questionnaire: use of mobile phone, current ownership, current use, age when starting use, average number of calls per week, average number of received calls per week, average number of text messages (SMS) per week
7th grade students of secondary schools
2005 - 2006
students with known cognitive disorder and those receiving medication known to impair or alter cognitive function
Statistical analysis method:
multiple linear regression analysis
ethnicity (languages other than English spoken at home). handedness and school
Conclusion (acc. to author)
299 children (94 %) had used a mobile phone and 243 (77 %) had their own phones. Students who reported more voice calls per week demonstrated shorter response times for the simple and associative learning tasks but less accurate responses to the working memory and associative learning tasks. Signal detection and movement monitoring/estimation were not related to the total number of calls per week. The completion time for Stroop test was longer for those students reporting more mobile phone calls. The findings were similar for total SMS messages per weak suggesting these cognitive changes were unlikely due to radiofrequencyexposure. The authors concluded that mobile phone use was associated with faster and less accurate responding to higher level cognitive tasks. Theses behaviours may have been learned through frequent use of a mobile phone.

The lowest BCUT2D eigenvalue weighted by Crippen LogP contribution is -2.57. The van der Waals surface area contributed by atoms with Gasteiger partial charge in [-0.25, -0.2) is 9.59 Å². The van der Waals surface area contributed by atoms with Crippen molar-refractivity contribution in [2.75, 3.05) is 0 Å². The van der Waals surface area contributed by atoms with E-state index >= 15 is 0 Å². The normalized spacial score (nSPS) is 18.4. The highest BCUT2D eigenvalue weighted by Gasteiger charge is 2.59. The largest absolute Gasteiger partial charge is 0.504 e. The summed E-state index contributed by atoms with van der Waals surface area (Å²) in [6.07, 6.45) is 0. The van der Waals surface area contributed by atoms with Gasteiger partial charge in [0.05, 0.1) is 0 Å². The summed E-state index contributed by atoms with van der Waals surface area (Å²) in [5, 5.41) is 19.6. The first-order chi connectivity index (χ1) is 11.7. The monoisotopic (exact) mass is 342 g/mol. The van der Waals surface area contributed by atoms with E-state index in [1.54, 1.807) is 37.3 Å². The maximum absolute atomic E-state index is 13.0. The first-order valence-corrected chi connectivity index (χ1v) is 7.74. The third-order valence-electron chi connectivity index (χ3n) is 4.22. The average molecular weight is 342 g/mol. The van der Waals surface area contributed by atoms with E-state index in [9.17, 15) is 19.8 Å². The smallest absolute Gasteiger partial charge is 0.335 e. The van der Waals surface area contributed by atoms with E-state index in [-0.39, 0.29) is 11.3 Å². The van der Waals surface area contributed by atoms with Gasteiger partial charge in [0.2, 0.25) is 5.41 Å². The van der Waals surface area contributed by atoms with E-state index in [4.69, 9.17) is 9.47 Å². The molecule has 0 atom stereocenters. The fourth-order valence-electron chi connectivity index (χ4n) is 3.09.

Study funded by
National Health and Medical Research Council (NHMRC), Australia
Australian Centre for Radiofrequency Bioeffects
Comments on this article
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